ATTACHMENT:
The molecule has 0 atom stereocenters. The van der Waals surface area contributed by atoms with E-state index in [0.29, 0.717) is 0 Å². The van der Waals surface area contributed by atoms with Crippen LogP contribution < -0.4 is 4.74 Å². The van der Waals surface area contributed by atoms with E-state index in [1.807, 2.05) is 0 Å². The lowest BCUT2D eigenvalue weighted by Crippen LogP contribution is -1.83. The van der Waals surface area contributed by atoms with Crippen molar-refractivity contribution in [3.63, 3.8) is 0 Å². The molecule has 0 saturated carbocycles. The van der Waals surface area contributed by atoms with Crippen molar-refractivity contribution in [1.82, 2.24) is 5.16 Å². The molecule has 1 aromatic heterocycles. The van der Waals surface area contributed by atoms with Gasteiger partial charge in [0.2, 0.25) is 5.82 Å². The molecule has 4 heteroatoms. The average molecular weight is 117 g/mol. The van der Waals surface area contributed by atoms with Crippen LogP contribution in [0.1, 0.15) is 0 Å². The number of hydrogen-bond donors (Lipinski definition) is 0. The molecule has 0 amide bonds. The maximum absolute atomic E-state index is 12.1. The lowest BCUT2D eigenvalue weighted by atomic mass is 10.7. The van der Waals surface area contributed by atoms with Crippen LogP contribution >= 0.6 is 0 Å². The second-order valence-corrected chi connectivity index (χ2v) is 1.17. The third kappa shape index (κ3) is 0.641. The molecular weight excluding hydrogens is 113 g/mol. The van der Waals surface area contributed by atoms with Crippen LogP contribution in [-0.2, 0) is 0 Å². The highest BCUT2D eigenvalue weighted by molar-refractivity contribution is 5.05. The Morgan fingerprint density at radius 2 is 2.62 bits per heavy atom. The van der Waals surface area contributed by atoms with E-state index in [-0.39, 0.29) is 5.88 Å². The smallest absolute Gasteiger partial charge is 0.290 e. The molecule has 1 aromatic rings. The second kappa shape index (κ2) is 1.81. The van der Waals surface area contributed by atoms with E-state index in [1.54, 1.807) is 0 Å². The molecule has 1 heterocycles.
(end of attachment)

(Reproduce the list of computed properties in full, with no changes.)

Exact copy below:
The molecule has 0 atom stereocenters. The van der Waals surface area contributed by atoms with E-state index in [0.29, 0.717) is 0 Å². The van der Waals surface area contributed by atoms with Crippen LogP contribution < -0.4 is 4.74 Å². The van der Waals surface area contributed by atoms with E-state index in [1.807, 2.05) is 0 Å². The lowest BCUT2D eigenvalue weighted by Crippen LogP contribution is -1.83. The van der Waals surface area contributed by atoms with Crippen molar-refractivity contribution in [3.63, 3.8) is 0 Å². The molecule has 0 saturated carbocycles. The van der Waals surface area contributed by atoms with Crippen molar-refractivity contribution in [1.82, 2.24) is 5.16 Å². The molecule has 1 aromatic heterocycles. The van der Waals surface area contributed by atoms with Gasteiger partial charge in [0.2, 0.25) is 5.82 Å². The molecule has 4 heteroatoms. The average molecular weight is 117 g/mol. The van der Waals surface area contributed by atoms with Crippen LogP contribution in [0.1, 0.15) is 0 Å². The number of hydrogen-bond donors (Lipinski definition) is 0. The molecule has 0 amide bonds. The maximum absolute atomic E-state index is 12.1. The lowest BCUT2D eigenvalue weighted by atomic mass is 10.7. The van der Waals surface area contributed by atoms with Crippen LogP contribution >= 0.6 is 0 Å². The second-order valence-corrected chi connectivity index (χ2v) is 1.17. The third kappa shape index (κ3) is 0.641. The molecular weight excluding hydrogens is 113 g/mol. The van der Waals surface area contributed by atoms with Crippen LogP contribution in [-0.2, 0) is 0 Å². The highest BCUT2D eigenvalue weighted by molar-refractivity contribution is 5.05. The Morgan fingerprint density at radius 2 is 2.62 bits per heavy atom. The van der Waals surface area contributed by atoms with E-state index in [-0.39, 0.29) is 5.88 Å². The smallest absolute Gasteiger partial charge is 0.290 e. The molecule has 1 aromatic rings. The second kappa shape index (κ2) is 1.81. The van der Waals surface area contributed by atoms with E-state index in [1.54, 1.807) is 0 Å². The molecule has 1 heterocycles.